Finally, the third part leaves Westeros and explores some of the lands that exist to the east. This was what interested me the most, as plenty of what was compiled here is brand new information, totally unfamiliar to anyone that’s watched the show OR read the books. And Martin really unleashes his imagination. Here are deserted cities, zebra-riding nomads, warrior women, god-kings, ancient temples, shapechangers and more.
Heck, by the end of it I was disappointed that the main story is set in Westeros and not Yi Ti or Sothoryos or the Summer Isles. I want to know more about these places!
One clever feature of the whole thing is that it’s presented as having been written by one Maester Yandel as a coronation gift to King Joffrey. It’s obvious he wants to curry favour with the Baratheons, so his treatment of them in the histories is extremely flattering — often glossing over events and characterizations that any reader of the novels can spot.
(Furthermore, this was clearly incomplete by the time of Joffrey’s death, and the dedication has hastily scribbled out “Joffrey” and replaced it with “Tommen”).
On a wider note, the fact that the author is actually a character living within the history of the Seven Kingdoms informs the way the information is presented in The World of Ice & Fire. Oftentimes he will present several variations of the same events, or insist that a particular piece of information must be fabricated, or remind the reader that his knowledge is fallible. Other things are more ambiguous, and you can smile with the knowledge that you (as a novel reader/show watcher) have inside information that Maester Yandel doesn’t.
I’ve always been a quasi-fan of the SONG OF ICE AND FIRE franchise: there are some things I’ve enjoyed, and some things I definitely haven’t, but if there’s one thing that I’ve always appreciated, it’s the sheer breadth and depth of George R.R. Martin’s world building. In many ways, I preferred reading this supplementary material to the actual novels, as my favourite part of the books has always been the incredible detail and skill that went into the creation of Westeros and Essos.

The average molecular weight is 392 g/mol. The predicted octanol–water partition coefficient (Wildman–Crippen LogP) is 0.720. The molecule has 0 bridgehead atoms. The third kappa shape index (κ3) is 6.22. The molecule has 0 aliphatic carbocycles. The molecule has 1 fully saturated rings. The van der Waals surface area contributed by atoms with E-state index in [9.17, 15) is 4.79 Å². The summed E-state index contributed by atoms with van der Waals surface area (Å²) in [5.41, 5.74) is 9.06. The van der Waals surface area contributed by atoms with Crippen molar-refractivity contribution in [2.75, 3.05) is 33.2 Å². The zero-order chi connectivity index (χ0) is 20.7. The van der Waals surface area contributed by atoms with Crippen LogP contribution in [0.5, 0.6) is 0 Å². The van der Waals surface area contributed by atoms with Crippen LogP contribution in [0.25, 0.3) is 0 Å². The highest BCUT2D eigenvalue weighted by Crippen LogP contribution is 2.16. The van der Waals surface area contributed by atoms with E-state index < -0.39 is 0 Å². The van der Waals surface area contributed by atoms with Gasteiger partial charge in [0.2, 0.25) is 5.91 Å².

The illustrations are provided by a range of different authors (twenty-seven in all) though their individual styles don’t clash with each other or the tone of the book (honestly, you’d be forgiven for thinking they were all done by the same person). The book’s pages are glossy and well-formatted, and designed to look like the pages of a yellowed scroll.
If there’s one failing, it’s that there no world map with clearly marked countries and cities. Within the book itself there are plenty of “close-up” maps of whatever region the subsequent chapter is about, but the only world map at the beginning of The World of Ice & Fire is inexplicably unmarked. Once you get to the third part of the book, it’s therefore impossible to get your bearings as to where the strange foreign lands actually ARE in relation to Westeros.
Of all the information contained here, it’s hard to know what might be important to the ongoing story, and what’s just window-dressing. It seems unlikely that far-flung continents and cultures could in any way relate to the political drama of Westeros, and yet there are plenty of fascinating recurring themes and motifs — like the fact that stories of the Long Night are found all across the world.
• full-color artwork and maps, with more than 170 original pieces • full family trees for Houses Stark, Lannister, and Targaryen • in-depth explorations of the history and culture of Westeros • 100% all-new material, more than half of which Martin wrote specifically for this book
The definitive companion piece to George R. R. Martin’s dazzlingly conceived universe, The World of Ice & Fire is indeed proof that the pen is mightier than a storm of swords.